HEART of giv­ing V

Vol­un­teer­ing pro­grammes are help­ing com­pa­nies reach out to so­ci­ety and aid­ing staff de­vel­op­ment

Hindustan Times (Chandigarh) - Guide - - CAREERSMART - Van­dana Ram­nani van­dana. ram­[email protected] hin­dus­tan­times. com

ijashankar, head of In­tel’s cor­po­rate com­mu­ni­ca­tions di­vi­sion in Ben­galuru, of­ten takes two to three days off from work to vol­un­teer at the In­sti­tute of Ap­plied Der­ma­tol­ogy that has de­vel­oped a unique in­te­grated treat­ment pro­to­col for ele­phan­ti­a­sis in the re­mote vil­lage of Kasar­god, 300 km from Ben­galuru. The 12-hour overnight jour­ney by bus re­ju­ve­nates him. He helps out the hospi­tal as part of his com­pany’s skill-based vol­un­teer­ing ini­tia­tive that in­volves pre­par­ing con­tent for their web­site, help­ing them make pre­sen­ta­tions for do­mes­tic and in­ter­na­tional fora. “Be­sides al­low­ing me to take leave, my com­pany al­lows for work­load flex­i­bil­ity. I can work, clock hours, sit­ting at Kasar­god while help­ing with the hospi­tal staff,” he says.

Many or­gan­i­sa­tions, both In­dian and MNCs, take in­ter­est in CSR ( cor­po­rate so­cial re­spon­si­bil­ity) ini­tia­tives and al­lo­cate a cer­tain yearly bud­get for the same. “Some com­pa­nies are even hir­ing in-house ex­perts to en­sure that the money is be­ing spent in the de­sired way,” says Vishal Chib­ber, di­rec­tor, HR, Kelly Ser­vices In­dia.

Many com­pa­nies en­cour­age em­ploy­ees to vol­un­teer and par- tic­i­pate in the or­gan­si­a­tions’ ini­tia­tives, causes or even start on their own out­side the or­gan­i­sa­tion in their re­spec­tive com­mu­ni­ties. Since these ac­tiv­i­ties are purely vol­un­tary and for the com­mon good, it is not seen as a means to grade or at­tach mon­e­tary/non-mon­e­tary in­cen­tives to it to pro­mote em­ploy­ees in­volve­ment, adds Chib­ber.

How em­ploy­ees ben­e­fit

How do these ini­tia­tives help em­ploy­ees? On the per­sonal de­vel­op­ment front, em­ploy­ees gain crit­i­cal skills work­ing with com­mu­ni­ties, de­velop the abil­ity to re­late to oth­ers and get bet­ter at com­mu­ni­ca­tion, col­lab­o­ra­tive work­ing and us­ing their skills in new and of­ten chal­leng­ing con­texts that stretches their creativ­ity and re­source­ful­ness and fos­ters in­no­va­tion. “It also leads to team­build­ing and leads to a sense of achieve­ment and pride. A lot of these pos­i­tive im­pacts are brought back to the work­place. Around 60-65% of our em­ploy­ees par­tic­i­pate through­out the year in such ac­tiv­i­ties. In some cases, for ev­ery hour that an in­di­vid­ual does vol­un­tary work with an or­gan­i­sa­tion, a match­ing con­tri­bu­tion of $20 is given by In­tel,” says Ashutosh Chadha, di­rec­tor, cor­po­rate af­fairs group, In­tel South Asia.

Dell em­ploy­ees are recog- nised for their vol­un­teer time through a global em­ployee recog­ni­tion pro­gramme. For ev­ery 10 vol­un­teer hours per quar­ter, team mem­bers are awarded a cause card of $150, which can be gifted to a char­ity through the com­pany’s on­line vol­un­teer­ing plat­form, Make a Dif­fer­ence. In 2011, more than 1,500 peo­ple from Tar­get In­dia vol­un­teered in more than 50 events, reach­ing more than 2,500 chil­dren, says Molly Geller­man, HR di­rec­tor.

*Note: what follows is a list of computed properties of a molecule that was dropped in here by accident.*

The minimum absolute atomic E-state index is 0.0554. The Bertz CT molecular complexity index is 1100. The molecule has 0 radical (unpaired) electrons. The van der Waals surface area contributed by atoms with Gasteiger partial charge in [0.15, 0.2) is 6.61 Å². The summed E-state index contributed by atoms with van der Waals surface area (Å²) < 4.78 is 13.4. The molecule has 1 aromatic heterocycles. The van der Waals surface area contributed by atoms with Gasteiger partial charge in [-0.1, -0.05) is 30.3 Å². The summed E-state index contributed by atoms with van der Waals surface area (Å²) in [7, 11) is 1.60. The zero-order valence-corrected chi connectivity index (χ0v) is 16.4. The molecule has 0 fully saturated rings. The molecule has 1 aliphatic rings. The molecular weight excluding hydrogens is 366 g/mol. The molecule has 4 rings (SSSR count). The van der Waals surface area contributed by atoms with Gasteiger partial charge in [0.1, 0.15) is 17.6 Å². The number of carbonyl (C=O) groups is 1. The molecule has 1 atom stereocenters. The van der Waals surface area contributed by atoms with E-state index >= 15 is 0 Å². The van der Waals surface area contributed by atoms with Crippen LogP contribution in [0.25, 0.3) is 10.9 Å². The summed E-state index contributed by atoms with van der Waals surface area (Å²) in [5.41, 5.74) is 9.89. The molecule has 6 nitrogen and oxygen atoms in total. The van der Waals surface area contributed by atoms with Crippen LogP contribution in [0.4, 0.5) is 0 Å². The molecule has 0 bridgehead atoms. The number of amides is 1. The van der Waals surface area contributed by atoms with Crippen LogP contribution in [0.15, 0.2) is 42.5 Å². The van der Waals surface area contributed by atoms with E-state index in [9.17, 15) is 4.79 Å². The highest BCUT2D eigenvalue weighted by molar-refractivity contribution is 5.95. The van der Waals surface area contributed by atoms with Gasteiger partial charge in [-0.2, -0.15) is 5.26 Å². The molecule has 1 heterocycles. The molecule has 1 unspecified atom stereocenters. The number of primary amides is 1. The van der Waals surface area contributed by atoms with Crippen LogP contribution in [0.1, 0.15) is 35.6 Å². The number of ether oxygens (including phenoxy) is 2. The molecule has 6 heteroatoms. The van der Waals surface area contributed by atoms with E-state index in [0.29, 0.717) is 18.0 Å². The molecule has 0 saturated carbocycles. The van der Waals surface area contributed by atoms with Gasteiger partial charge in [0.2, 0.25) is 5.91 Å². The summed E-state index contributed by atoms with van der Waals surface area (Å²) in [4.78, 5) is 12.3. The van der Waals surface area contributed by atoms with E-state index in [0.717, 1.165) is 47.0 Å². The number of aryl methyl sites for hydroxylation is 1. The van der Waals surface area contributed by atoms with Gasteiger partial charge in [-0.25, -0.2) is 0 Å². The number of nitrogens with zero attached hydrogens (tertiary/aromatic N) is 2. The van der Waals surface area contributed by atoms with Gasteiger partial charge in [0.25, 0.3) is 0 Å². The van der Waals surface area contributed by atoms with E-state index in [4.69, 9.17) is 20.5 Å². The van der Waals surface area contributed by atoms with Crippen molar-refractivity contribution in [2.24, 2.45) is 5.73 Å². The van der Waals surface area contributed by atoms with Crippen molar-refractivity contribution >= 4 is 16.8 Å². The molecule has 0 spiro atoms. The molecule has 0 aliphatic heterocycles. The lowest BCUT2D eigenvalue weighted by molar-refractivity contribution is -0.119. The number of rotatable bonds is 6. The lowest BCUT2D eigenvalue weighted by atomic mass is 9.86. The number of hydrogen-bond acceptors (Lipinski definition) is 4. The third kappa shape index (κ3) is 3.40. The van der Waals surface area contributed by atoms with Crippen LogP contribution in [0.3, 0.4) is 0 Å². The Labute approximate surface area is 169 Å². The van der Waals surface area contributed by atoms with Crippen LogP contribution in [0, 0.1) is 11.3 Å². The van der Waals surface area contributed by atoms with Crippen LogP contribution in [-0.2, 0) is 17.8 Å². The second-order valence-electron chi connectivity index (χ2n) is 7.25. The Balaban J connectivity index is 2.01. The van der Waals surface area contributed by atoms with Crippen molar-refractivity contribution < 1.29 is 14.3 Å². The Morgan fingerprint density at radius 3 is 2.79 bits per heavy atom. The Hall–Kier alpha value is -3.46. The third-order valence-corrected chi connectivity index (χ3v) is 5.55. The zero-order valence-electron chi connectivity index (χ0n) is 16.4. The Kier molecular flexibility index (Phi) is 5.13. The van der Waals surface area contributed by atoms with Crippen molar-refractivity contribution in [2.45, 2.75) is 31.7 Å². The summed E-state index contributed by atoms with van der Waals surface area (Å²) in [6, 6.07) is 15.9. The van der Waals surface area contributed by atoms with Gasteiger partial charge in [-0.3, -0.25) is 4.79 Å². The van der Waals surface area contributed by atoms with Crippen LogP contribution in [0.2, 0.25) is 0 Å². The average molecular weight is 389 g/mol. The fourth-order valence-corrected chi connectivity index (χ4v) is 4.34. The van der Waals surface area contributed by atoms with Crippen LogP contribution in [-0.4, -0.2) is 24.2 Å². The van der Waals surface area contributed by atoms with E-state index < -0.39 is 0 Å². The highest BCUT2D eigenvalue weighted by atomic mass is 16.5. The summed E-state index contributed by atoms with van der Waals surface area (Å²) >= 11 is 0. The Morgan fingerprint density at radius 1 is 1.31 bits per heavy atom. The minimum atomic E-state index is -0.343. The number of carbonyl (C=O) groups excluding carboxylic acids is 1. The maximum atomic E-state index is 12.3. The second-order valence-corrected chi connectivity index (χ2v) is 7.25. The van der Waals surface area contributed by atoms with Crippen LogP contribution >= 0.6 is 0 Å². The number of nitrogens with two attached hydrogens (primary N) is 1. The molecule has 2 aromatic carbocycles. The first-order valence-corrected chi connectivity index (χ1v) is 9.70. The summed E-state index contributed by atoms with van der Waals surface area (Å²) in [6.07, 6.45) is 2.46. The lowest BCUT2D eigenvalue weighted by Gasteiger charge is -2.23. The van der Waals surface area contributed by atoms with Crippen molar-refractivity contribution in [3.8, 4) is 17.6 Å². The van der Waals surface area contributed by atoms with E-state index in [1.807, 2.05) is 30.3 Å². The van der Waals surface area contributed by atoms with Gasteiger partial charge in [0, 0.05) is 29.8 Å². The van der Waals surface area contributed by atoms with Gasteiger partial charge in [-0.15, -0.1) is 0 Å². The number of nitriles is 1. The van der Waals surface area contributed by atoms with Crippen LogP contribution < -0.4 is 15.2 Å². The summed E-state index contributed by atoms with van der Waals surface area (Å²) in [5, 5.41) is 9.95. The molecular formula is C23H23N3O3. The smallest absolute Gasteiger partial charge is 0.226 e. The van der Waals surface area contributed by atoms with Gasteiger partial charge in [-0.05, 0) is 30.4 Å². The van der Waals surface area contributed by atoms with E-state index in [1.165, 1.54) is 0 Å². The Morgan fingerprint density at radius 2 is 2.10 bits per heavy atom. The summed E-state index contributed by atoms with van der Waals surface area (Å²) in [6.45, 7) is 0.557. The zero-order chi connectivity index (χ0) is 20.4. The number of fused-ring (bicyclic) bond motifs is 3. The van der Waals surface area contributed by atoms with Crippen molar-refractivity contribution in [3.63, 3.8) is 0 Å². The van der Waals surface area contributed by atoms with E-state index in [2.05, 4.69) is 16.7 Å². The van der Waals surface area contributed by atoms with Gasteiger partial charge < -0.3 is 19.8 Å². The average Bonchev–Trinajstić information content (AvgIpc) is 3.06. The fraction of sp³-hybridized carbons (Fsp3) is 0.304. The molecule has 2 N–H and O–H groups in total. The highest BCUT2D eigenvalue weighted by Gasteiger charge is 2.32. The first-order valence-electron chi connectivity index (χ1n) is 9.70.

The driv­ing force

Mo­hini Daljeet Singh, head, Max In­dia Foun­da­tion, which is the driver of the vol­un­teer­ing cam­paign, points out that keep­ing with the com­pany’s health mis­sion, the aim is to in­volve em­ploy­ees in health­care-re­lated vol­un­teer­ing ac­tiv­i­ties. Ini­tia­tives in­clude pre­ven­tive health for chil­dren, im­mu­ni­sa­tion for chil­dren, free high- end surg­eries and treat­ments in hos­pi­tals and or­gan­is­ing health camps.

IT, con­sult­ing and BPO ma­jor Cog­nizant pro­motes the cause of ed­u­ca­tion for un­der­priv­i­leged chil­dren through its pro­gramme called Out­reach. Since 2007, more than 20,000 em­ploy­ees have con­trib­uted to the Out­reach ini­tia­tives. In 2011, they clocked over 100,000 hours of vol­un­teer­ing ef­forts.

Cog­nizant’s vol­un­teers span across hi­er­ar­chies, rang­ing from trainees to vice pres­i­dents. While the or­gan­i­sa­tion ac­tively recog­nises the vol­un­tary con­tri­bu­tions of em­ploy­ees, vol­un­teer­ing is not a part of the ap­praisal sys­tem. Con­tri­bu­tions, how­ever, are recog­nised. In 2010, two of the vol­un­teers were in­vited by the CEO to ring the NAS­DAQ open­ing bell in New York, in recog­ni­tion of their out­stand­ing con­tri­bu­tion to the com­mu­nity. Some are even given prize money to ex­e­cute an ed­u­ca­tional project of their choice.

The com­pany also con­ducted a so­cial au­dit of its key ini­tia­tives of 2010 across var­i­ous stake­hold­ers, whose find­ings were: 57% vol­un­teers re­ported im­proved work per­for­mance due to vol­un­teer­ing, 82.4% vol­un­teers felt vol­un­teer­ing in­crease their aware­ness of so­cial is­sues and de­sire to help so­ci­ety. The founders of five of the six grass­roots groups at Cog­nizant started their own so­cial ini­tia­tives af­ter join­ing the com­pany and get­ting in­spired by Out­reach ac­tiv­i­ties, says Ar­chana Raghu­ram, di­rec­tor, Cog­nizant Out­reach.

Em­ploy­ees at Zoho sup­port chil­dren in need of qual­ity ed­u­ca­tion. Such chil­dren are as­sisted with school fees, books/note­books and uni­forms. Re­cently, a group of Zoho em­ploy­ees vol­un­teered to clean up a neigh­bour­hood in Velach­ery, Chen­nai.

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